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Much, maybe most, of what we learn and know about ‘the environment’, we know from the media, broadly defined. Indeed, this applies not only to our beliefs and knowledge about those aspects of the environment, which are regarded as problems or issues for public and political concern, but extends much deeper to the ways in which we – as individuals, cultures and societies – view, perceive and value nature and the natural environment.

MIT computer scientist Nicholas Negroponte enthused in his book Being Digital in 1995 that the digital landscape was giving rise to a new generation which was free of old prejudices and ignored the limitations of geographical proximity as the only basis for friendship, collaboration, games and neighbourliness. He described digital technology as having the potential impact of a natural force that would move people towards greater global harmony.

The environmental crisis is a fundamental element of our lives on the globe today, and we cannot conceive of life in the next generation without at the same time engaging with and responding to that crisis. Just as important, however, is that responsible Christian thinking and communication about the earth crisis engage with Africa and with the people of Africa.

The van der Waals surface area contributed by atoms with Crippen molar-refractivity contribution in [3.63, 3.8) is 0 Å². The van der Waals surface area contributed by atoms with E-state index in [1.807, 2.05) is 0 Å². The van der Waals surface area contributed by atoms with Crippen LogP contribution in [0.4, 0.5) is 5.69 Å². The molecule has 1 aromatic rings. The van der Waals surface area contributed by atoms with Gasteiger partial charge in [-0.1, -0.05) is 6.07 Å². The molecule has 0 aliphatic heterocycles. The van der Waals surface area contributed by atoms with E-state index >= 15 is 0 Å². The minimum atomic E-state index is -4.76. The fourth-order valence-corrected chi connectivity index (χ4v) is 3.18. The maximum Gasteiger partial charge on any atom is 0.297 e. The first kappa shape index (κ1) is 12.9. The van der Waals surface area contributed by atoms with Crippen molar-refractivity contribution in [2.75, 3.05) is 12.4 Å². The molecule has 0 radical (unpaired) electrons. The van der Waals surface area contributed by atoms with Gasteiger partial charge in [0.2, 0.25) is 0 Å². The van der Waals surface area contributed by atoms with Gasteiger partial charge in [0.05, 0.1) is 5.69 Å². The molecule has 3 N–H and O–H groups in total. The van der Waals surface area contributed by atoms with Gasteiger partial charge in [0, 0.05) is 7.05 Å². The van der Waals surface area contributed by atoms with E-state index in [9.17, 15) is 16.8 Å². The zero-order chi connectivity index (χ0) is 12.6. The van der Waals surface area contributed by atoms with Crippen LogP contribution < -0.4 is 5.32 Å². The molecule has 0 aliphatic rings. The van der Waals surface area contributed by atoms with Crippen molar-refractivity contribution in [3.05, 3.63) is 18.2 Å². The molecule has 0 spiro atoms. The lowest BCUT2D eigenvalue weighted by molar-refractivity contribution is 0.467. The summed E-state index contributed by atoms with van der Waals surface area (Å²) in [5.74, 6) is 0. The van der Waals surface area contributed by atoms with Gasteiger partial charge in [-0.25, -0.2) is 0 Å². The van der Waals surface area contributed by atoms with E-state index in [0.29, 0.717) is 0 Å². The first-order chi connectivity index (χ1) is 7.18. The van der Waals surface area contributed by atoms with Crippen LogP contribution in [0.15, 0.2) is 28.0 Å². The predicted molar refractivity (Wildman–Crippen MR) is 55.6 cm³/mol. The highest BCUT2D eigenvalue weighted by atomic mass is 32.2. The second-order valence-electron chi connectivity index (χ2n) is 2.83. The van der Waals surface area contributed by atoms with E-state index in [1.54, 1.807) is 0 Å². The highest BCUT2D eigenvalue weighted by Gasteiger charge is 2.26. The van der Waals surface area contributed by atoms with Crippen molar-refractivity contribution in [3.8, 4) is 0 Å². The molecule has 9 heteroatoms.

Many people now recognize the critical role of communication in resolving inter-human conflicts. Yet few acknowledge that communication is equally important for our conflicts with the natural world. Within the human realm, we can engage in spoken or written dialogue as a means of conveying our personal interests, needs, and desires. But what happens outside the realm of humanity, where we do not speak the language of those with whom we interact? How do we engage in dialogues with earthworms, snails, and plants?

Wind power is one of the fastest growing sources of energy in the world. The wind power industry creates new jobs, offsets emissions from fossil fuel-fired power plants, and enhances security of electricity supply.